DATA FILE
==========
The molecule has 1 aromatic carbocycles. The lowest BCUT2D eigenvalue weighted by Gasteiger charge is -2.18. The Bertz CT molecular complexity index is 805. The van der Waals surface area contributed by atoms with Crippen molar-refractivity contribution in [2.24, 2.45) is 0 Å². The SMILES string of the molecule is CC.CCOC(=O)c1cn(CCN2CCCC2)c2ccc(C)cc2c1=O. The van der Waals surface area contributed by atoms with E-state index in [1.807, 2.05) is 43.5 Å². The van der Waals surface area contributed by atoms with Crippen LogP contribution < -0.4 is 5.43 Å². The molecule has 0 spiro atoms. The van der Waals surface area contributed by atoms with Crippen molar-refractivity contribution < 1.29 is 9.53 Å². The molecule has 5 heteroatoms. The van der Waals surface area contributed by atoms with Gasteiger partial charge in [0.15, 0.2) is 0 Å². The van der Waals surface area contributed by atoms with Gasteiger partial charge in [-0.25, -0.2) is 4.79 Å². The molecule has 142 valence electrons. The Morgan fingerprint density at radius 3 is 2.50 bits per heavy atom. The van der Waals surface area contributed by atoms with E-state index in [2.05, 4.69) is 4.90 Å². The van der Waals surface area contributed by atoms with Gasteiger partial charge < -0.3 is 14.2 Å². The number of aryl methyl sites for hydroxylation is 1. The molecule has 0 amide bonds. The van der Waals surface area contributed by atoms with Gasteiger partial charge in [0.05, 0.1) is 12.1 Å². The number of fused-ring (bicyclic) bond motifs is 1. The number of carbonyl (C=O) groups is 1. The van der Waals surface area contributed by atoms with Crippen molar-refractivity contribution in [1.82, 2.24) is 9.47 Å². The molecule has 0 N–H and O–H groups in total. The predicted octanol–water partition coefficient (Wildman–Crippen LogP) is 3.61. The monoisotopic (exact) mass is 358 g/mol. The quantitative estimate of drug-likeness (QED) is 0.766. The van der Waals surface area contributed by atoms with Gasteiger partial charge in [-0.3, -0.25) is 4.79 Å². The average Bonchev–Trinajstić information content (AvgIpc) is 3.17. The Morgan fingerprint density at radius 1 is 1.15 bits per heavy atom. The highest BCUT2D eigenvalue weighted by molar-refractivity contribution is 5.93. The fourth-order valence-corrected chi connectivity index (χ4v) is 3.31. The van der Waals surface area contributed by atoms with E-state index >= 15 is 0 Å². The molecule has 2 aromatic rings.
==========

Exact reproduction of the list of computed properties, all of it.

The molecule has 1 aromatic carbocycles. The lowest BCUT2D eigenvalue weighted by Gasteiger charge is -2.18. The Bertz CT molecular complexity index is 805. The van der Waals surface area contributed by atoms with Crippen molar-refractivity contribution in [2.24, 2.45) is 0 Å². The SMILES string of the molecule is CC.CCOC(=O)c1cn(CCN2CCCC2)c2ccc(C)cc2c1=O. The van der Waals surface area contributed by atoms with E-state index in [1.807, 2.05) is 43.5 Å². The van der Waals surface area contributed by atoms with Crippen LogP contribution < -0.4 is 5.43 Å². The molecule has 0 spiro atoms. The van der Waals surface area contributed by atoms with Crippen molar-refractivity contribution < 1.29 is 9.53 Å². The molecule has 5 heteroatoms. The van der Waals surface area contributed by atoms with Gasteiger partial charge in [0.15, 0.2) is 0 Å². The van der Waals surface area contributed by atoms with Gasteiger partial charge in [-0.25, -0.2) is 4.79 Å². The molecule has 142 valence electrons. The Morgan fingerprint density at radius 3 is 2.50 bits per heavy atom. The van der Waals surface area contributed by atoms with E-state index in [2.05, 4.69) is 4.90 Å². The van der Waals surface area contributed by atoms with Gasteiger partial charge < -0.3 is 14.2 Å². The number of aryl methyl sites for hydroxylation is 1. The molecule has 0 amide bonds. The van der Waals surface area contributed by atoms with Gasteiger partial charge in [0.05, 0.1) is 12.1 Å². The number of fused-ring (bicyclic) bond motifs is 1. The number of carbonyl (C=O) groups is 1. The van der Waals surface area contributed by atoms with Crippen molar-refractivity contribution in [1.82, 2.24) is 9.47 Å². The molecule has 0 N–H and O–H groups in total. The predicted octanol–water partition coefficient (Wildman–Crippen LogP) is 3.61. The monoisotopic (exact) mass is 358 g/mol. The quantitative estimate of drug-likeness (QED) is 0.766. The van der Waals surface area contributed by atoms with Gasteiger partial charge in [-0.3, -0.25) is 4.79 Å². The average Bonchev–Trinajstić information content (AvgIpc) is 3.17. The Morgan fingerprint density at radius 1 is 1.15 bits per heavy atom. The highest BCUT2D eigenvalue weighted by molar-refractivity contribution is 5.93. The fourth-order valence-corrected chi connectivity index (χ4v) is 3.31. The van der Waals surface area contributed by atoms with E-state index >= 15 is 0 Å². The molecule has 2 aromatic rings.